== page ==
During registration the driver was instructed to bring up their one vehicle for inspection of theme points as well as to get a picture inside of the scale garage. By 8:15am all of the pre-registered drivers were ready to hit the trail early (perk for pre- registering) as we already did their drivers meeting online the week before. So by 8:25am we had 50 drivers ready to pick which of the 3 sections they wanted to start with to tackle the 165 total gates. At 10am we had our “Day Of” drivers meeting and the remaining 67 drivers had the same decision to make. Section 1 was 80% new from last year and Section 2 was 100% new while Section 3 followed the same path as prior runs, but was still over 50% new.
For those that started in Section 1 they were in for a “treat” of over 100’ of side hill mixed with extreme uphill and downhill challenges.
Just when they were done pulling their hair out and cursing the dirt we went to a nice level ground, which led into the creek bed. As long as they stayed to the side, they would be fine in the scale (mid axle) depth. However if they decided to hit the throttle finger to hard…well… the truck would take a small dip up to many roofs. Sometimes those that crawl, forget crawling is slow. This section re-
After the creek side run you had to go across a bridge to get to the other side and continue on section one for another 40 gates! We got your tires clogged with dirt, made you get a little wet and clean out the dirt, only to go up a bridge and across to our Log Jam section. Some words were spoken through clenched teeth, but the mouth was still in the shape of a smile.
You had to walk across a grassy section to get to the start of section 2. It was amazing to watch their faces when they started the walk across the grass toward the flags. At first they were laughing and smiling, but once they got a little closer they heard the sound of running water. Their look went to confusion for a few steps until they seen the rope bridge and then the smiles returned even bigger. Little did they know that smile would soon turn to concentration as they tackled the hardest of the sections.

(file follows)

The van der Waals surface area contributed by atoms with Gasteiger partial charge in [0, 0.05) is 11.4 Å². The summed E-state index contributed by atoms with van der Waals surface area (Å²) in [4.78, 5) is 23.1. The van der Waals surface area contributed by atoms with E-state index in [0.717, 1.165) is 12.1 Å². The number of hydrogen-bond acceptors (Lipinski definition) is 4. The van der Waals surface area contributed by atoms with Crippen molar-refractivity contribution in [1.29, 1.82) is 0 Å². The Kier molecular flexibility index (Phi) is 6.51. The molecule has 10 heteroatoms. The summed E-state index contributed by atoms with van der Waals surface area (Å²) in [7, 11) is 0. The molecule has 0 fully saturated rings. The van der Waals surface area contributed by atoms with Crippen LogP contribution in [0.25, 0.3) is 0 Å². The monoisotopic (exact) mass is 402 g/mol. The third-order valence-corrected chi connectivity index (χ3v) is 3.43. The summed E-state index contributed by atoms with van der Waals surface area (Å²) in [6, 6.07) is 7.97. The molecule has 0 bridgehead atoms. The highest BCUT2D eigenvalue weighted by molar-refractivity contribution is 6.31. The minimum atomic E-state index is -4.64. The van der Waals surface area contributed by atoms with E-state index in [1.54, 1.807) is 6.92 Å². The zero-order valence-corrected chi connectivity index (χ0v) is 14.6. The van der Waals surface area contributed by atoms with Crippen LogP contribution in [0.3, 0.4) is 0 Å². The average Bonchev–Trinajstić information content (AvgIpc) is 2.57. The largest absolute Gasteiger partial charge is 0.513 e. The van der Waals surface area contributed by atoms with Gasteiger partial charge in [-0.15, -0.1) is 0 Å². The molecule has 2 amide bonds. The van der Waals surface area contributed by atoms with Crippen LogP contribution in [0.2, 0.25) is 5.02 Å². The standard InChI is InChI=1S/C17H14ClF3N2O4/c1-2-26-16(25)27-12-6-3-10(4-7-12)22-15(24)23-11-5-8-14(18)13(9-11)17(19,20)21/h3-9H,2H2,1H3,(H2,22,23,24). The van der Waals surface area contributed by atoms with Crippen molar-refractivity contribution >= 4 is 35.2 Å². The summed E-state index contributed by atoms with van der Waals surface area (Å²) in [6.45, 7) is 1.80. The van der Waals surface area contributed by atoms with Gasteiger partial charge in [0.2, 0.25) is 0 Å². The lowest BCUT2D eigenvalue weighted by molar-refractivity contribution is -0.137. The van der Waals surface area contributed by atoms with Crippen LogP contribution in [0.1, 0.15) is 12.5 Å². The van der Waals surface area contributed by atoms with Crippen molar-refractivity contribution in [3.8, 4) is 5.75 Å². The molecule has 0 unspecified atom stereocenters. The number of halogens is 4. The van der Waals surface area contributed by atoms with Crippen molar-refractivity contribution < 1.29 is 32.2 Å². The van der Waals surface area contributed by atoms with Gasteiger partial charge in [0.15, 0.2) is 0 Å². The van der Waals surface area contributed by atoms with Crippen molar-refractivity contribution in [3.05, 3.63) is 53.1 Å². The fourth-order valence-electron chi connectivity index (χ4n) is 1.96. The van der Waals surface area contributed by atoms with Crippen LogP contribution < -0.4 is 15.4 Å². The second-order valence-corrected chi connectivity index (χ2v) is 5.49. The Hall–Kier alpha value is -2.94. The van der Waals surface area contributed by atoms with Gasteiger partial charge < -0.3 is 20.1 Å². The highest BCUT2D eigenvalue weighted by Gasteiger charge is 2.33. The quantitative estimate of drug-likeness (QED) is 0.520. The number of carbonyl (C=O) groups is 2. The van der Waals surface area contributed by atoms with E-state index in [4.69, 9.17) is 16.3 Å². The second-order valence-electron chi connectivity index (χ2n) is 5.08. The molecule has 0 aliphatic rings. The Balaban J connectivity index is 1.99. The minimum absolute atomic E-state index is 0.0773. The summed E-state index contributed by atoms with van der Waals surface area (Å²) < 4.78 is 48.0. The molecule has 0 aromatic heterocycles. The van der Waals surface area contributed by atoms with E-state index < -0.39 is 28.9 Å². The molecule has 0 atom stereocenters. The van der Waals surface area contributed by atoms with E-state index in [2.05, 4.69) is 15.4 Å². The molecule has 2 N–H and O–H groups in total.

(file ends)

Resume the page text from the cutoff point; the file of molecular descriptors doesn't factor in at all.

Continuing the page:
This section focused on log climbs, rock hills, winch points, creek runs and mud.. LOTS OF MUD!!
Not a single person could have elected to bypass the mud by marking their card, but they did risk the teasing by their peers so many tried…. Very few made it through without check marking the HOG box. We should have named this the HOG farm section!
At the point we needed to give them a break, or at least a false sense of getting a break, which is what we did. This section started off pretty easy luring them into a nice Sunday drive along the waters edge until..well.. It wasn’t a nice quiet drive any longer! Here we threw some water and rock sections in for good measures along with a nice log ride (which has a large hole in the middle that LOVES to swallow trucks) and our much talked about “A-Frame bridge” which we do not share pictures of but you may find a few floating around. This is not a normal little A-Frame as we like to go big here. And by big I mean it is over 6’ tall and has a running length of about 18 feet made up of branches and chicken wire that is anything BUT level. This is a near guarantee HOG/Catch if one is not watching all 4 corners of their rig!
The fastest person to make it through the entire course was 2 hours and 45 minutes. Yes this was an ex-RC racer who still believes speed over finesse and you can pretty much guarantee I would not be a passenger in his 1:1 rig off road. The longest person on the trail was just over 8 hours and they ended up not able to finish. The average time for those that completed the full trail was about 5 hours while many ended up marking DNF on their card and simply going into “Fun Run” mode without having to worry about marking all of the flags. We had about a 70% DNF rate but it is hard to tell who broke and didn’t finish vs those that were having way to much fun and didn’t want to keep marking their card as everyone was smiling at the end of the day! Drivers who broke their registered rig were allowed to turn in their card and grab another truck and enjoy a fun run.